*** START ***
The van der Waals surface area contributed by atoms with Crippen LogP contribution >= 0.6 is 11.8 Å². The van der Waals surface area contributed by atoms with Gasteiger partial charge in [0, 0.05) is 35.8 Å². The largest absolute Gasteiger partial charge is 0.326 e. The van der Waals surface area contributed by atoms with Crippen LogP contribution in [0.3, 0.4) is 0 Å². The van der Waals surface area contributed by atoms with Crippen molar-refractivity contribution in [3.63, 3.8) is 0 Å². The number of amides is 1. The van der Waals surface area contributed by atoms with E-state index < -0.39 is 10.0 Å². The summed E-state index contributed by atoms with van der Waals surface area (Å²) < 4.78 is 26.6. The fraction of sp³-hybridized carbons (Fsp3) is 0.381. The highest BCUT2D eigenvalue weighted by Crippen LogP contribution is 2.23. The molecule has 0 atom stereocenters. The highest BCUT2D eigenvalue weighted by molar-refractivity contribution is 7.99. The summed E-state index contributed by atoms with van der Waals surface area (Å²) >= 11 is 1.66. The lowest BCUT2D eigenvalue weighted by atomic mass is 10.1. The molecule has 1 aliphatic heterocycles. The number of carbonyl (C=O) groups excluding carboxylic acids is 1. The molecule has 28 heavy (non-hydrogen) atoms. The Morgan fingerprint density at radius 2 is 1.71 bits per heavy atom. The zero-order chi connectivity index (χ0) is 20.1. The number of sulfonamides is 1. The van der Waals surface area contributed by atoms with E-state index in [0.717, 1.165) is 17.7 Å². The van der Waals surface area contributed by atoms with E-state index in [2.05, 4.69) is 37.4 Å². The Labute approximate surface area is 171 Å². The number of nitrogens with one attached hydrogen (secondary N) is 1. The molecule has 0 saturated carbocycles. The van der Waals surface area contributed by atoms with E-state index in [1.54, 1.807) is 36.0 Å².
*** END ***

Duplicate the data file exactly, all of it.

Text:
The van der Waals surface area contributed by atoms with Crippen LogP contribution >= 0.6 is 11.8 Å². The van der Waals surface area contributed by atoms with Gasteiger partial charge in [0, 0.05) is 35.8 Å². The largest absolute Gasteiger partial charge is 0.326 e. The van der Waals surface area contributed by atoms with Crippen LogP contribution in [0.3, 0.4) is 0 Å². The van der Waals surface area contributed by atoms with Crippen molar-refractivity contribution in [3.63, 3.8) is 0 Å². The number of amides is 1. The van der Waals surface area contributed by atoms with E-state index < -0.39 is 10.0 Å². The summed E-state index contributed by atoms with van der Waals surface area (Å²) < 4.78 is 26.6. The fraction of sp³-hybridized carbons (Fsp3) is 0.381. The highest BCUT2D eigenvalue weighted by Crippen LogP contribution is 2.23. The molecule has 0 atom stereocenters. The highest BCUT2D eigenvalue weighted by molar-refractivity contribution is 7.99. The summed E-state index contributed by atoms with van der Waals surface area (Å²) >= 11 is 1.66. The lowest BCUT2D eigenvalue weighted by atomic mass is 10.1. The molecule has 1 aliphatic heterocycles. The number of carbonyl (C=O) groups excluding carboxylic acids is 1. The molecule has 28 heavy (non-hydrogen) atoms. The Morgan fingerprint density at radius 2 is 1.71 bits per heavy atom. The zero-order chi connectivity index (χ0) is 20.1. The number of sulfonamides is 1. The van der Waals surface area contributed by atoms with E-state index in [0.717, 1.165) is 17.7 Å². The van der Waals surface area contributed by atoms with E-state index in [2.05, 4.69) is 37.4 Å². The Labute approximate surface area is 171 Å². The number of nitrogens with one attached hydrogen (secondary N) is 1. The molecule has 0 saturated carbocycles. The van der Waals surface area contributed by atoms with E-state index in [1.54, 1.807) is 36.0 Å².